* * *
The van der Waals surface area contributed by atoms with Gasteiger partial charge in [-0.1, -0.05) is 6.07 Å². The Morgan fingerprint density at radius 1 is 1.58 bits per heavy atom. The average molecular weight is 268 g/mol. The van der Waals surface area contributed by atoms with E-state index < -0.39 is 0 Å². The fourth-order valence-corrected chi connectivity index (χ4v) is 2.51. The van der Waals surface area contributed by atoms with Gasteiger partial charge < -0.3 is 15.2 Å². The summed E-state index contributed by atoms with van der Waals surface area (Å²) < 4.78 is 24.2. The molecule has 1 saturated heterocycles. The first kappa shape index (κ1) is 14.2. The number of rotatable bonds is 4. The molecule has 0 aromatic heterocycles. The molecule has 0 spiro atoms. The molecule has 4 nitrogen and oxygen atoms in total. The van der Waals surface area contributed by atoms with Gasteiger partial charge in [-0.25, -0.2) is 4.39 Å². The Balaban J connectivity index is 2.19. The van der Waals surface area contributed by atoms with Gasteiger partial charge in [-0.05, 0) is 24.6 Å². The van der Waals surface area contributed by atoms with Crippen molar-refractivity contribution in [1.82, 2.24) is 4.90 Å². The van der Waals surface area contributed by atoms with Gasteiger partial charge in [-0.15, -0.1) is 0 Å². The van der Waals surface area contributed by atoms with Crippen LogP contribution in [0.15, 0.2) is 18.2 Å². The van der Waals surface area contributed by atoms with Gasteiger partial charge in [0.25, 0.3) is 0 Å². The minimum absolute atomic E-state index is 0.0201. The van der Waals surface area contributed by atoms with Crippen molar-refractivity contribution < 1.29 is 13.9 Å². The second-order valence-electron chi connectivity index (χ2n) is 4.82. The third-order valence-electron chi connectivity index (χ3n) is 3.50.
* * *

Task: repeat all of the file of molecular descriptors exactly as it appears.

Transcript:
The van der Waals surface area contributed by atoms with Gasteiger partial charge in [-0.1, -0.05) is 6.07 Å². The Morgan fingerprint density at radius 1 is 1.58 bits per heavy atom. The average molecular weight is 268 g/mol. The van der Waals surface area contributed by atoms with E-state index < -0.39 is 0 Å². The fourth-order valence-corrected chi connectivity index (χ4v) is 2.51. The van der Waals surface area contributed by atoms with Gasteiger partial charge < -0.3 is 15.2 Å². The summed E-state index contributed by atoms with van der Waals surface area (Å²) < 4.78 is 24.2. The molecule has 1 saturated heterocycles. The first kappa shape index (κ1) is 14.2. The number of rotatable bonds is 4. The molecule has 0 aromatic heterocycles. The molecule has 0 spiro atoms. The molecule has 4 nitrogen and oxygen atoms in total. The van der Waals surface area contributed by atoms with Gasteiger partial charge in [-0.25, -0.2) is 4.39 Å². The Balaban J connectivity index is 2.19. The van der Waals surface area contributed by atoms with Gasteiger partial charge in [-0.05, 0) is 24.6 Å². The van der Waals surface area contributed by atoms with Crippen molar-refractivity contribution in [1.82, 2.24) is 4.90 Å². The van der Waals surface area contributed by atoms with Gasteiger partial charge in [-0.15, -0.1) is 0 Å². The van der Waals surface area contributed by atoms with Crippen LogP contribution in [0.15, 0.2) is 18.2 Å². The van der Waals surface area contributed by atoms with Gasteiger partial charge in [0.25, 0.3) is 0 Å². The minimum absolute atomic E-state index is 0.0201. The van der Waals surface area contributed by atoms with Crippen molar-refractivity contribution < 1.29 is 13.9 Å². The second-order valence-electron chi connectivity index (χ2n) is 4.82. The third-order valence-electron chi connectivity index (χ3n) is 3.50.